Brain on Fire

Brain on Fire

My Month of Madness

Book - 2012
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The story of twenty-four-year-old Susannah Cahalan and the life-saving discovery of the autoimmune disorder that nearly killed her -- and that could perhaps be the root of "demonic possessions" throughout history.
Publisher: New York : Free Press, c2012
Edition: 1st Free Press hardcover ed
ISBN: 9781451621372
145162137X
9781451621389
Branch Call Number: 616.832 Caha
Characteristics: xiii, 264 p.

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Chapel_Hill_KatieJ Nov 13, 2016

New York Post reporter Susannah Cahalan suddenly starts experiencing an array of frightening symptoms that confounds doctors. She has seizures, extreme light sensitivity, anger, a total change in personality, hallucinations, and memory loss. Eventually she pieces together her lost month of hospit... Read More »


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jade310
Jul 10, 2018

Really great storytelling (you can tell she's a trained journalist), and she is so generous with such a deeply personal experience. Her story is inherently important--being that not many others have been so thoroughly documented for the general public--and beautifully written. I found it a little challenging to follow all of the medical aspects, but I can't fault her research, as it was phenomenally thorough (especially for an experience she has little first-hand memory of). You find yourself really cheering her on, while simultaneously fascinated by what's happening to her. She even ties her illness back to historical accounts of demonic possession, which really engaged the nerd in me. Overall, a super interesting read that's able to really draw readers in emotionally. Highly recommended.

i
irenelaf
Jul 06, 2018

What a terrifying experience and a fascinating read imho! All of it...even the occasional medical explanations (the book would be weak without them) maybe especially because of them. I couldn’t even imagine being the 217th person diagnosed from a rare disease that doctors haven’t even heard about that presents itself among other things as schizophrenia progressing to catatonia and sometimes death. I feel awful about the many undiagnosed people sitting in a mental hospital or worse being subjected to an exorcism instead of medical treatment!

m
mulhollandca
Mar 22, 2018

I really enjoyed this book, I have some training in the immune system and I felt it was wonderfully explained. I really enjoyed the science and then the story!

n
neesa11
Mar 08, 2018

Wow an amazing book! Probably one of the best I've read... the subject is really interesting and scary all at the same time... I would definitely recommend to anyone who suffers or knows someone that suffers from mental illness, etc. I thought that she really describes very well how she starts to "lose her mind"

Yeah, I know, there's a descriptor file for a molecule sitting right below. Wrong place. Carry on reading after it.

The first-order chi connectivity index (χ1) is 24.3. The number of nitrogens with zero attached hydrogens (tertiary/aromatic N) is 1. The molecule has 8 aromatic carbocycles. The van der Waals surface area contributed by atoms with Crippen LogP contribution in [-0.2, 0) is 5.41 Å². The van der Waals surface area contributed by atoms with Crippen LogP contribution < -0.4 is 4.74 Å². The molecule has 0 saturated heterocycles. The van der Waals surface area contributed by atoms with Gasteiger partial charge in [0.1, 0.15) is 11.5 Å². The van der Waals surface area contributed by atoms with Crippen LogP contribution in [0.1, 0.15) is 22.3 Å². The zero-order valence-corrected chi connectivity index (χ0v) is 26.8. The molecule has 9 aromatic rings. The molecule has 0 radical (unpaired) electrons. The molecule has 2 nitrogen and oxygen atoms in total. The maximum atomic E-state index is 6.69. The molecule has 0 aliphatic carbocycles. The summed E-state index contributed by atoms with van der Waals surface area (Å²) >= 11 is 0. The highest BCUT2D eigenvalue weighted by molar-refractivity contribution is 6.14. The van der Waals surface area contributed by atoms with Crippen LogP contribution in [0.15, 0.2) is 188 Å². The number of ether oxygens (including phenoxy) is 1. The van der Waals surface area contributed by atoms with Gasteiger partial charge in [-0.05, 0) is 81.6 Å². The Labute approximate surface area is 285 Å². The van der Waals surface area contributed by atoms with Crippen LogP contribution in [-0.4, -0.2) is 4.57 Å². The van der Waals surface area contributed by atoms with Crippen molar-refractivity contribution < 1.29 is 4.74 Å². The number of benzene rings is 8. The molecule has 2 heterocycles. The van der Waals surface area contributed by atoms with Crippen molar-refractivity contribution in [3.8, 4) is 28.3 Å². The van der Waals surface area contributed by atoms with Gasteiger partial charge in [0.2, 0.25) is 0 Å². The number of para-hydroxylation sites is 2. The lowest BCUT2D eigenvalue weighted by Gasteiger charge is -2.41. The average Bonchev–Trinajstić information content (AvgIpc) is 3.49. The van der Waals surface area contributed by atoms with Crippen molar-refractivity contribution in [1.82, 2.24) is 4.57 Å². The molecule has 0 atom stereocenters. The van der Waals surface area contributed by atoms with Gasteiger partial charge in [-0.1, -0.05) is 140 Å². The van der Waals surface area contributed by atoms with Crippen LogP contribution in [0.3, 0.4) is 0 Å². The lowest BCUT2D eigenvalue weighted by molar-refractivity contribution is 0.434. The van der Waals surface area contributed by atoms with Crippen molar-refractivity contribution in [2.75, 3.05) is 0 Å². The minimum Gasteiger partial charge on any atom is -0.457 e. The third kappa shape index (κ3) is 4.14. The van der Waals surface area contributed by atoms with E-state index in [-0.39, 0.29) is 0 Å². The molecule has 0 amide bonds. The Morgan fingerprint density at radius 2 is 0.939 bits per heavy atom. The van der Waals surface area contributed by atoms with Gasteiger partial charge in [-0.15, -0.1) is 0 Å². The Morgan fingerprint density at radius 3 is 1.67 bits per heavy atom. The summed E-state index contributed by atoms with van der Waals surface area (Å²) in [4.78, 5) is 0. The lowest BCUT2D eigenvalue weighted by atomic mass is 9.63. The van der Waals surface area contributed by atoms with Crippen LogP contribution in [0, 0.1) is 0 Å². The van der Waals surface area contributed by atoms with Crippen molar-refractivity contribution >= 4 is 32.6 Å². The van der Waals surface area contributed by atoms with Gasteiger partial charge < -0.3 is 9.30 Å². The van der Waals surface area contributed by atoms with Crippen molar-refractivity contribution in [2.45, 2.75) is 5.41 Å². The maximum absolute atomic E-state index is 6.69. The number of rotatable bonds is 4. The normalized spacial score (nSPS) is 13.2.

CRRL_MegRaymond Feb 21, 2018

The author woke up after a month in the hospital unable to move or speak. She was eventually diagnosed with an autoimmune disorder that mimics schizophrenia and autism, and could be the root of “demonic possessions” in history.

ArapahoeHollyR Sep 19, 2017

A gripping, frightening medical mystery. Fast-paced and well-written memoir.

ArapahoeKati Sep 18, 2017

Wow! I was completely sucked in. Can you imagine having your whole future in front of you and then being struck down by a scary mystery illness that barely had a name? If you like medical history and memoirs, pick this up. You won't be disappointed.

samcmar May 25, 2017

I don't read a lot of non-fiction, but this is such an intense look at someone with a rare illness and how they essentially lost a month of their life with no recollection of what happened. I found myself completely glued to this book, and even when the author got very technical about her disease, it never felt overwhelming , and I found I understood what was going on. A great read!

m
m0mmyl00
Apr 30, 2017

The author describes her months long experience with an undiagnosed brain disease. It appeared first as inexplicable quirks, then proceeded rapidly to psychosis. Doctors thought she partied too hard, was under too much stress from her job at the NY Post, had epilepsy, was psychotic, etc., etc. In short, they just didn't know. Her live-in boyfriend was steadfast. Her mother and father, estranged from each other, were too. All of her doctors were mystified. Finally, a new doctor asked her to draw a picture of a clock. She drew all the numbers on the right hand side of the circle, giving him a clue about the disease in her brain. Her recovery was as traumatic, though not as dramatic, as her disease. The book was interesting because her experience was so weird, and her recounting of it was competent. It was not, however, uplifting, insightful, or poetic.

n
NWPLindabear
Dec 10, 2016

This book was such a page turner. All of a sudden, writer Cahalan starts to go crazy. She seems paranoid, wild and unpredictable and ends up in the hospital. Although it seems apparent that she should go to a psychiatric ward, she and her family are insistent that she stays in medical. What happens is fascinating and the implications so interesting for neuroscience and others who have been condemned to mental institutions.

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jade310
Jul 10, 2018

jade310 thinks this title is suitable for 17 years and over

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shaylynnhunt
May 12, 2015

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GSPLNadia Mar 13, 2015

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ZoeCar
Aug 11, 2016

A young reporter named Susannah Cahalan begins to have strange medical issues like seizures, mood swings and suicide attempts. The doctors think she has no hope. If it wasn't for her family and her boyfriend, she would have been put in a mental asylum.

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